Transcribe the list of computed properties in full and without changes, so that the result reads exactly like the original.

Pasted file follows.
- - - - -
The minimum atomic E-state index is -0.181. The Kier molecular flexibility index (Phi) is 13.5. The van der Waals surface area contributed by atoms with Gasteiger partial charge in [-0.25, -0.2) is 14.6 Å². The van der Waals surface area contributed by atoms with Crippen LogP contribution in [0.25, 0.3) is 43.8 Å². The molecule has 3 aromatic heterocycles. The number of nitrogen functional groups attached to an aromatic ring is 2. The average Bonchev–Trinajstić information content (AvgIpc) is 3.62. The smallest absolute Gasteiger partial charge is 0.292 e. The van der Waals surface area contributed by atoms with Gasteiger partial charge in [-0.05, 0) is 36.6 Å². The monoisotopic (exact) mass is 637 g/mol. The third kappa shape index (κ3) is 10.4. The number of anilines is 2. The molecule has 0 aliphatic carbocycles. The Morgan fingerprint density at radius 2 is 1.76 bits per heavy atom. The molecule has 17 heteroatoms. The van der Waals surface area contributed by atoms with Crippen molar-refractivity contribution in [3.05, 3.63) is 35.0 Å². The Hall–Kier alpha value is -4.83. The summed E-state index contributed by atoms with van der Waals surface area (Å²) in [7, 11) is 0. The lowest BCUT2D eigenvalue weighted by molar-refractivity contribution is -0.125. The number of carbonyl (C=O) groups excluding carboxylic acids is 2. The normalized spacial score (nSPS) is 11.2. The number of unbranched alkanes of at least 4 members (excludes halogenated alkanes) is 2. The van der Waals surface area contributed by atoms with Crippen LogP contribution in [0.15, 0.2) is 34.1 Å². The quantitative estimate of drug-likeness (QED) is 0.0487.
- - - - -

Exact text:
The minimum atomic E-state index is -0.181. The Kier molecular flexibility index (Phi) is 13.5. The van der Waals surface area contributed by atoms with Gasteiger partial charge in [-0.25, -0.2) is 14.6 Å². The van der Waals surface area contributed by atoms with Crippen LogP contribution in [0.25, 0.3) is 43.8 Å². The molecule has 3 aromatic heterocycles. The number of nitrogen functional groups attached to an aromatic ring is 2. The average Bonchev–Trinajstić information content (AvgIpc) is 3.62. The smallest absolute Gasteiger partial charge is 0.292 e. The van der Waals surface area contributed by atoms with Gasteiger partial charge in [-0.05, 0) is 36.6 Å². The monoisotopic (exact) mass is 637 g/mol. The third kappa shape index (κ3) is 10.4. The number of anilines is 2. The molecule has 0 aliphatic carbocycles. The Morgan fingerprint density at radius 2 is 1.76 bits per heavy atom. The molecule has 17 heteroatoms. The van der Waals surface area contributed by atoms with Crippen molar-refractivity contribution in [3.05, 3.63) is 35.0 Å². The Hall–Kier alpha value is -4.83. The summed E-state index contributed by atoms with van der Waals surface area (Å²) in [7, 11) is 0. The lowest BCUT2D eigenvalue weighted by molar-refractivity contribution is -0.125. The number of carbonyl (C=O) groups excluding carboxylic acids is 2. The normalized spacial score (nSPS) is 11.2. The number of unbranched alkanes of at least 4 members (excludes halogenated alkanes) is 2. The van der Waals surface area contributed by atoms with Crippen LogP contribution in [0.15, 0.2) is 34.1 Å². The quantitative estimate of drug-likeness (QED) is 0.0487.